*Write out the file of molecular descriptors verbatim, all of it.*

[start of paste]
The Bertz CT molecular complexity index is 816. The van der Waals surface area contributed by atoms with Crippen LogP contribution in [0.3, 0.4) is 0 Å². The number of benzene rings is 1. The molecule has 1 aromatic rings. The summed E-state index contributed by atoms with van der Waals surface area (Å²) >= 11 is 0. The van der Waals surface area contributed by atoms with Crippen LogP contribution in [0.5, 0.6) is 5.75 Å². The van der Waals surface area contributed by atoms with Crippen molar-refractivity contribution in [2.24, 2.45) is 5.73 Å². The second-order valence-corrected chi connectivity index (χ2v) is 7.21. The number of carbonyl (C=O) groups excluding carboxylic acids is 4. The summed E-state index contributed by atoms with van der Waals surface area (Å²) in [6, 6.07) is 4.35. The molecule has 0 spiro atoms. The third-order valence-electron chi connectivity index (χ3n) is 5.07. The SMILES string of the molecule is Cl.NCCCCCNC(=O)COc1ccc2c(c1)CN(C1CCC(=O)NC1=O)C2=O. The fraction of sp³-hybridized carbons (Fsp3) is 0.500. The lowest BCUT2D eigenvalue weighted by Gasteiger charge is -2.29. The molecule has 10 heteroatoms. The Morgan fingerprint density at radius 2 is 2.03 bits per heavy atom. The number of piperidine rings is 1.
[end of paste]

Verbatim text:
The Bertz CT molecular complexity index is 816. The van der Waals surface area contributed by atoms with Crippen LogP contribution in [0.3, 0.4) is 0 Å². The number of benzene rings is 1. The molecule has 1 aromatic rings. The summed E-state index contributed by atoms with van der Waals surface area (Å²) >= 11 is 0. The van der Waals surface area contributed by atoms with Crippen LogP contribution in [0.5, 0.6) is 5.75 Å². The van der Waals surface area contributed by atoms with Crippen molar-refractivity contribution in [2.24, 2.45) is 5.73 Å². The second-order valence-corrected chi connectivity index (χ2v) is 7.21. The number of carbonyl (C=O) groups excluding carboxylic acids is 4. The summed E-state index contributed by atoms with van der Waals surface area (Å²) in [6, 6.07) is 4.35. The molecule has 0 spiro atoms. The third-order valence-electron chi connectivity index (χ3n) is 5.07. The SMILES string of the molecule is Cl.NCCCCCNC(=O)COc1ccc2c(c1)CN(C1CCC(=O)NC1=O)C2=O. The fraction of sp³-hybridized carbons (Fsp3) is 0.500. The lowest BCUT2D eigenvalue weighted by Gasteiger charge is -2.29. The molecule has 10 heteroatoms. The Morgan fingerprint density at radius 2 is 2.03 bits per heavy atom. The number of piperidine rings is 1.